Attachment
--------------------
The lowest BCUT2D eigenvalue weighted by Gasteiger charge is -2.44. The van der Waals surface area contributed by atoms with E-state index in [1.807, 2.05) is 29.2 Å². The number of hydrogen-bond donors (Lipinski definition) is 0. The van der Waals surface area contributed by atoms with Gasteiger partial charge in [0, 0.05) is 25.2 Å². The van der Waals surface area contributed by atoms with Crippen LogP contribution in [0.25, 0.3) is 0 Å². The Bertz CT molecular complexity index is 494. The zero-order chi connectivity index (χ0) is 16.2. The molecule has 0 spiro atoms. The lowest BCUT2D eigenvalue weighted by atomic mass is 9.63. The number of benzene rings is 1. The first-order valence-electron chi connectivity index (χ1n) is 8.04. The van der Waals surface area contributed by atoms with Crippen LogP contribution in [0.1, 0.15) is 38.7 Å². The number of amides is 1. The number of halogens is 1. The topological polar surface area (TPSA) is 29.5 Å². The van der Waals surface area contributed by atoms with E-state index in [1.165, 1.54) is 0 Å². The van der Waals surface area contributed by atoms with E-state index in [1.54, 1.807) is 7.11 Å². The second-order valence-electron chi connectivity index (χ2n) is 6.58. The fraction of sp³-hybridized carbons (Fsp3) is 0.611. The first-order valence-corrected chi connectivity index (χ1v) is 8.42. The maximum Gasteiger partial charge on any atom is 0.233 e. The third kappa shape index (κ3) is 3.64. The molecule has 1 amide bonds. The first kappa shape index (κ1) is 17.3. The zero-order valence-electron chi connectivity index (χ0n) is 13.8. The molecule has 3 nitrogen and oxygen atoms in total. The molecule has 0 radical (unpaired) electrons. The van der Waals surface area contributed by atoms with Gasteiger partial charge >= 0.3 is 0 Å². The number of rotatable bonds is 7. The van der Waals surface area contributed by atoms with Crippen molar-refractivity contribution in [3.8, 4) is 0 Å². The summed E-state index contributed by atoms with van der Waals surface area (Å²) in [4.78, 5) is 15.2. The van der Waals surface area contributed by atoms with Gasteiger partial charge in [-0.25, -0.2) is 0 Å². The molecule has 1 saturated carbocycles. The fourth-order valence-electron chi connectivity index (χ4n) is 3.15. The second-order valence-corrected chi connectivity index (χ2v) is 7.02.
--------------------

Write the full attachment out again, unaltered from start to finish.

The lowest BCUT2D eigenvalue weighted by Gasteiger charge is -2.44. The van der Waals surface area contributed by atoms with E-state index in [1.807, 2.05) is 29.2 Å². The number of hydrogen-bond donors (Lipinski definition) is 0. The van der Waals surface area contributed by atoms with Gasteiger partial charge in [0, 0.05) is 25.2 Å². The van der Waals surface area contributed by atoms with Crippen LogP contribution in [0.25, 0.3) is 0 Å². The Bertz CT molecular complexity index is 494. The zero-order chi connectivity index (χ0) is 16.2. The molecule has 0 spiro atoms. The lowest BCUT2D eigenvalue weighted by atomic mass is 9.63. The number of benzene rings is 1. The first-order valence-electron chi connectivity index (χ1n) is 8.04. The van der Waals surface area contributed by atoms with Crippen LogP contribution in [0.1, 0.15) is 38.7 Å². The number of amides is 1. The number of halogens is 1. The topological polar surface area (TPSA) is 29.5 Å². The van der Waals surface area contributed by atoms with E-state index in [1.165, 1.54) is 0 Å². The van der Waals surface area contributed by atoms with E-state index in [1.54, 1.807) is 7.11 Å². The second-order valence-electron chi connectivity index (χ2n) is 6.58. The fraction of sp³-hybridized carbons (Fsp3) is 0.611. The first-order valence-corrected chi connectivity index (χ1v) is 8.42. The maximum Gasteiger partial charge on any atom is 0.233 e. The third kappa shape index (κ3) is 3.64. The molecule has 1 amide bonds. The first kappa shape index (κ1) is 17.3. The zero-order valence-electron chi connectivity index (χ0n) is 13.8. The molecule has 3 nitrogen and oxygen atoms in total. The molecule has 0 radical (unpaired) electrons. The van der Waals surface area contributed by atoms with Gasteiger partial charge >= 0.3 is 0 Å². The number of rotatable bonds is 7. The van der Waals surface area contributed by atoms with Crippen molar-refractivity contribution in [3.8, 4) is 0 Å². The summed E-state index contributed by atoms with van der Waals surface area (Å²) in [4.78, 5) is 15.2. The van der Waals surface area contributed by atoms with Gasteiger partial charge in [-0.25, -0.2) is 0 Å². The molecule has 1 saturated carbocycles. The fourth-order valence-electron chi connectivity index (χ4n) is 3.15. The second-order valence-corrected chi connectivity index (χ2v) is 7.02.